The Ballad of the Damsel and the Knight
Beware the knight who goes to fight
to free the damsel from her plight.
Her plight, she openly abhors,
but secretly, she quite adores.
The knight who stabbed the dragon dead,
now takes the damsel to her bed.
Her bed, he finds, was just a board,
nor did the dragon own a hoard.
The damsel like a dove did coo,
but overnight became a shrew.
A shrew which shrilly pecks and picks
and pierces through the armor’s nicks.
The armor gleaming bright with might
is of no use against this blight.
This blight the knight just cannot best,
and thus disarms and ends his quest.
The knight, his limbs now being lithe,
delights in joking, feeling blithe,
and blithely parries every wrong
and finds—his shrew responds with song!
Breaking the Glass Coffin
Be as the violet, a bloom in the moss,
modest, chaste, and pure,
and not so proud as is the rose
which wants attention galore.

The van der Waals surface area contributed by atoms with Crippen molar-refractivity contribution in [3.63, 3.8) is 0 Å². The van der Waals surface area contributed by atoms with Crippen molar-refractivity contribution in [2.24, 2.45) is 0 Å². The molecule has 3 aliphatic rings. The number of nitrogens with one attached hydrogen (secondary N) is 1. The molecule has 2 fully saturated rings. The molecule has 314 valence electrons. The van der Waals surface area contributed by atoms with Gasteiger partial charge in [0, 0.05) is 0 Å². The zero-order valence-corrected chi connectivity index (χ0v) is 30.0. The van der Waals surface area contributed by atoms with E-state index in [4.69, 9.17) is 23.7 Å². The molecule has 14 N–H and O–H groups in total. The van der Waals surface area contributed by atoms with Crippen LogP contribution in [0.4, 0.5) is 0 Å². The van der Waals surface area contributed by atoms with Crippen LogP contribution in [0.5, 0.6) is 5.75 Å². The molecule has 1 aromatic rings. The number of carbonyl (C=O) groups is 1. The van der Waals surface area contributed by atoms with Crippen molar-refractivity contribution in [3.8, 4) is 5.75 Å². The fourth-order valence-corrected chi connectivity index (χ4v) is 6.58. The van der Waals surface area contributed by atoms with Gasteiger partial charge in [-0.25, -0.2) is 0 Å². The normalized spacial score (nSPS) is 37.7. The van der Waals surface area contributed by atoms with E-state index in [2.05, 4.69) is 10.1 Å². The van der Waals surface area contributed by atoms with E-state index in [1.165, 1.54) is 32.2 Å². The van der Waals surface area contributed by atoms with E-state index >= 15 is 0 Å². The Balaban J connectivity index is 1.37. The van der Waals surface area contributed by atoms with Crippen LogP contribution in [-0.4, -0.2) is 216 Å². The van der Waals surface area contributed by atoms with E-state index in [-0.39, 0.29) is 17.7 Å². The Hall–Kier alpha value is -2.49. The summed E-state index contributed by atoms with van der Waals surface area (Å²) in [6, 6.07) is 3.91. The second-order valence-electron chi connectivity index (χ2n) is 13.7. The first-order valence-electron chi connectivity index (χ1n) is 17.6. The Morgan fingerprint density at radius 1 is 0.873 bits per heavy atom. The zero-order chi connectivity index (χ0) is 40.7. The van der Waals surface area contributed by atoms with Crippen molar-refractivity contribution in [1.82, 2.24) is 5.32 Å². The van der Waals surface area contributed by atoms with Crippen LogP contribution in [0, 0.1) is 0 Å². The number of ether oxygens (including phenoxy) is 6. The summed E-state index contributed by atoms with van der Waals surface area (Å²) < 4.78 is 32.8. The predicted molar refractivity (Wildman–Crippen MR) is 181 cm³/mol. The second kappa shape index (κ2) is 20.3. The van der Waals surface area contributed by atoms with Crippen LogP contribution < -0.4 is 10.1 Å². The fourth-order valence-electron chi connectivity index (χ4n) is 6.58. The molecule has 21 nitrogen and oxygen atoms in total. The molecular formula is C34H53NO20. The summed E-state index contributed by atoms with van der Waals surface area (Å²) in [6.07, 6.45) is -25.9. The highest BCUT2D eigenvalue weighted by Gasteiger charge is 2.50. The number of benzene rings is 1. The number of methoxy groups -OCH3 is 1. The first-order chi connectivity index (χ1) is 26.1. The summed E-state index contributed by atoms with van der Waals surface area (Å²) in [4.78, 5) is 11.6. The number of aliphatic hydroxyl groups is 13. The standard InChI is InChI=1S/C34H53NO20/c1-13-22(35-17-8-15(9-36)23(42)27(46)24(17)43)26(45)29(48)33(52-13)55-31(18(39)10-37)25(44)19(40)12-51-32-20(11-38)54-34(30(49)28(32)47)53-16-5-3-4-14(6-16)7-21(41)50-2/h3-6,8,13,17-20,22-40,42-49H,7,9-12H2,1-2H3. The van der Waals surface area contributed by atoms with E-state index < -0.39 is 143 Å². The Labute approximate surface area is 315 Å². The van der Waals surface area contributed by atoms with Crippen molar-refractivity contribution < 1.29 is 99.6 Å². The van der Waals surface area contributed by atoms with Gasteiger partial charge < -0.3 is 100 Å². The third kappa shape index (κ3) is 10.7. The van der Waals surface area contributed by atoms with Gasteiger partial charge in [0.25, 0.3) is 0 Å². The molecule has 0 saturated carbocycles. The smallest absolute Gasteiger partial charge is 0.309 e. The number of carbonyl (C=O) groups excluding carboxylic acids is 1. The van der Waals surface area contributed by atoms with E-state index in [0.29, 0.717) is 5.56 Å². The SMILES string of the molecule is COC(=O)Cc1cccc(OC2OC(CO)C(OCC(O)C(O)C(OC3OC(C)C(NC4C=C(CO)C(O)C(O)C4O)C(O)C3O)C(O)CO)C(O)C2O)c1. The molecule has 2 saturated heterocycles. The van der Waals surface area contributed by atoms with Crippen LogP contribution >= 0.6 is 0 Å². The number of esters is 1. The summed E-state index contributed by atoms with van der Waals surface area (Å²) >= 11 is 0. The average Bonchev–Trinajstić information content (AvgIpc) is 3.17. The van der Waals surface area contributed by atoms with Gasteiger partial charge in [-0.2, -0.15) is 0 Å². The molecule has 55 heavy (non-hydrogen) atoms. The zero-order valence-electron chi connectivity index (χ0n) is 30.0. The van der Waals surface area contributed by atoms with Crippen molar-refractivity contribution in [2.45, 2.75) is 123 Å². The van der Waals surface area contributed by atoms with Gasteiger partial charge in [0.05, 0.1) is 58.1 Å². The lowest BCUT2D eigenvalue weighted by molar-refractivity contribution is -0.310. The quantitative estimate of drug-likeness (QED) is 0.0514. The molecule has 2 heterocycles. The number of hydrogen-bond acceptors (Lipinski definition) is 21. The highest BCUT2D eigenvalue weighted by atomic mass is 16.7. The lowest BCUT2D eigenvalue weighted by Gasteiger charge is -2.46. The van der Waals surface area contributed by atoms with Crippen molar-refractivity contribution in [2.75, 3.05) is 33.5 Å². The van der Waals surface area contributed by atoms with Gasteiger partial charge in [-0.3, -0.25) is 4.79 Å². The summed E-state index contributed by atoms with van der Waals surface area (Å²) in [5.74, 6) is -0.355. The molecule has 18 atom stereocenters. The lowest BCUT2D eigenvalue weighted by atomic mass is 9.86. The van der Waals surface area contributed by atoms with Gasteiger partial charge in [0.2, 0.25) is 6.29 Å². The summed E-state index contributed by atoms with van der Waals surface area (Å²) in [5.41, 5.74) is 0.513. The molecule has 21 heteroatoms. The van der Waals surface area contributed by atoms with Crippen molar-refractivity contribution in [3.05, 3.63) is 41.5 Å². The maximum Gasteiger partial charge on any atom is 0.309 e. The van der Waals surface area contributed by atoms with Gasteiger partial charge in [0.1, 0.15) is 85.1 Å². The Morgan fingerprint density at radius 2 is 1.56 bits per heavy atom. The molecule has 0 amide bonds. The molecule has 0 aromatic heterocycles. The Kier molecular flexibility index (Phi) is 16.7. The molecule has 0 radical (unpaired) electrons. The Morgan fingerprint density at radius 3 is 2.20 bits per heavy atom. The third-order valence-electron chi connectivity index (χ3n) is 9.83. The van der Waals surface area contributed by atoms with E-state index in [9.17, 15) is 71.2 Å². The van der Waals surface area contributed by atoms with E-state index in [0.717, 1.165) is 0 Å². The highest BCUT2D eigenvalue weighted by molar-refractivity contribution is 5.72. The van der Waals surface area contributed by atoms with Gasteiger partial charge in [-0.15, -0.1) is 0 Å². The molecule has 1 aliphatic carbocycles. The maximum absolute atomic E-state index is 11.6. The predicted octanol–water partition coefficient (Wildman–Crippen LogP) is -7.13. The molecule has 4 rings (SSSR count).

(Translation of a German nursery rhyme)
I can’t get up
which aids my hurting back.
My throat is tight,
obstructs releasing of a sigh.
My temples tense,
pull at my jaws
and keep my tongue
locked in its case.
His words bounce endlessly
between the padded walls
which hold my brain:
“Your poetry (I sense disdain)
tells what you think and do.”
I hear my mother, hear the priest,
then ancient teachings from the East,
all shouting in my head:
“It’s bad, this wanting to be heard.”
I look for help,
read Julia and Erica,
and May and Jane, and Maxine, too,
and tremble, pine for Anne and Sylvia.
Then raise my voice: “No,”
I say. I know,
the sultan’s soul—
to tell is healing for the heart.
Brigitte Goetze, biologist, goat farmer, writer, lives in the foothills of Oregon’sCoast Range. Her most recent poems can be found in Muse, Imitation Fruitand in Fault Lines.